Up Here 5 is officially over, but not for its volunteers.
In the days — and weeks — leading up to the urban music and art festival, volunteers work hard to get everything ready, then push through exhaustion to take it all down and wrap up loose ends.
“The good thing about volunteering is you don’t have to wait to have fun,” said volunteer Claudine Gagne. “It’s like Christmas with the buildup, this way the festival lasts a week!”
This year, more than 140 people contributed their time and energy; Some for the first time, some back for their fifth year in a row. Volunteers help with everything from selling merch to painting murals to fetching knives for a hip hop collective from Iceland to mock disembowel an audience member … and that just scratches the surface.
We tracked down a few of these dedicated volunteers and distracted them from their important work to find out why they do what they do.
Out of the 40-plus we met, well over half said the sense of community is what stood out the most.
“You’re instantly part of a community,” said family day co-ordinator Shala Gagnon, summing up the sentiments of so many others. “There’s a family to be found here.”
That family involves a crew of team leads who endeavour to make every volunteer feel comfortable and engaged.
“The co-ordinators just go out of their way to make sure everyone’s well taken care of,” said Cody Blanchett.
“You’re treated like family, like a person, not a number,” added Carrie Linklater.
For some volunteers, the festival provides a valuable opportunity for them to test the limits of their comfort zone and try new things.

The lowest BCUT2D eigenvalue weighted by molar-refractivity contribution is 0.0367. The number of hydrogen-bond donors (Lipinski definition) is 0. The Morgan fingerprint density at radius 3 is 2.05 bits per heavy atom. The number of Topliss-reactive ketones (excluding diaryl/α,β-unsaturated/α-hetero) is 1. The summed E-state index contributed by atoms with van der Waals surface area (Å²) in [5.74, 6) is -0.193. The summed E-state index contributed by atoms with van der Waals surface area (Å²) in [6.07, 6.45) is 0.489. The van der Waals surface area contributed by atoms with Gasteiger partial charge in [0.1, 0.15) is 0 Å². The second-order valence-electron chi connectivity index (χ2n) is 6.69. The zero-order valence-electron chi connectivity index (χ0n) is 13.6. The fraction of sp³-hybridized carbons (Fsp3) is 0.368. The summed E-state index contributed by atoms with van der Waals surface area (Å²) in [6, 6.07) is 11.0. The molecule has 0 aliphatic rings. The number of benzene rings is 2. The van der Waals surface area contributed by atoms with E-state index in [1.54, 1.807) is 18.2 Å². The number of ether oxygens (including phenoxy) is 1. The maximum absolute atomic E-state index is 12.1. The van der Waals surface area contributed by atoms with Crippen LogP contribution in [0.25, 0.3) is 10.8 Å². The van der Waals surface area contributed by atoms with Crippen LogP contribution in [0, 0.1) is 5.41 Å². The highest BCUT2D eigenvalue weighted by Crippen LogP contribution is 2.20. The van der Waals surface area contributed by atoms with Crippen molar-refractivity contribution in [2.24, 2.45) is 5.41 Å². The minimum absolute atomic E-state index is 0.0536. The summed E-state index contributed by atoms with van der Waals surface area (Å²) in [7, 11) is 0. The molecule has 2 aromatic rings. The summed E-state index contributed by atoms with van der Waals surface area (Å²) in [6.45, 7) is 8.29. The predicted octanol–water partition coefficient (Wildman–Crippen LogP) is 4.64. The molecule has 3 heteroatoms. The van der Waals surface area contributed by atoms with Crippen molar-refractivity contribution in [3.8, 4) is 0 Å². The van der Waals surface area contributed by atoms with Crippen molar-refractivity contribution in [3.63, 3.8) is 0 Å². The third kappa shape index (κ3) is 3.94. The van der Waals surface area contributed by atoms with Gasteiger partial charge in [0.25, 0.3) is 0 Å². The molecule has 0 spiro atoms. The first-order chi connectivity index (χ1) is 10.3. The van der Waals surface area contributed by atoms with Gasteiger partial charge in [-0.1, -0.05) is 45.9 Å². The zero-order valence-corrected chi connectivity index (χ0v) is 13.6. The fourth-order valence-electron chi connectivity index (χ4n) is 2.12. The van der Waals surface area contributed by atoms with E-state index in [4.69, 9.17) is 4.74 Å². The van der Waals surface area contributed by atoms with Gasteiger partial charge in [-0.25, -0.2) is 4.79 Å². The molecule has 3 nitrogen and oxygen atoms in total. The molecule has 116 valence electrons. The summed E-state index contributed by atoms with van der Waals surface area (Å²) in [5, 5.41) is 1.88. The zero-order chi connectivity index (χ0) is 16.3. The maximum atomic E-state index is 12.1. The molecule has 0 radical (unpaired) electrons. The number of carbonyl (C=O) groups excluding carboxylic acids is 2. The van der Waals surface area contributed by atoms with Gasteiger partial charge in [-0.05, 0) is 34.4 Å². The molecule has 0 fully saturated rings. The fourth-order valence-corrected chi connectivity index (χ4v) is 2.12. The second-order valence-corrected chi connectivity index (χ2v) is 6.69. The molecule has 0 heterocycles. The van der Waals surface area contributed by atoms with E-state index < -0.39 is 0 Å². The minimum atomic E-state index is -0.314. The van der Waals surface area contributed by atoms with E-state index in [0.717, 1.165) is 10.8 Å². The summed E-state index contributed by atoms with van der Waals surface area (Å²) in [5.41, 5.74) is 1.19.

“It’s exposure to things I would never be exposed to otherwise, in a good way!” said Mikko Piironen. “I am very straight-laced and this is like shock therapy for me.”
Other said volunteering helped them develop skills to apply in real life.
“It helped to get more skills in the box office, and in social skills,” said Michelle Desbiens.
While every single volunteer had something positive to say, some noted that by day three … they were starting to feel just a little drained from all the fun (and work).
“I’m punch drunk right now,” said Richard Tomlin when asked for a statement on volunteering. “We all get really, really tired.”
In fact, some volunteers — such as merch superstar Hilary Duff — were rendered speechless, and others-like artist hospitality volunteer Sabrena Reid-resorted to gibberish when asked for their take on volunteering.
Fortunately, one volunteer still had enough stamina to articulate how they felt about volunteering for the festival as it neared its grand finale on Sunday.
“It’s a powerful thing to be a part of something that’s bigger than yourself,” said Matt Beech.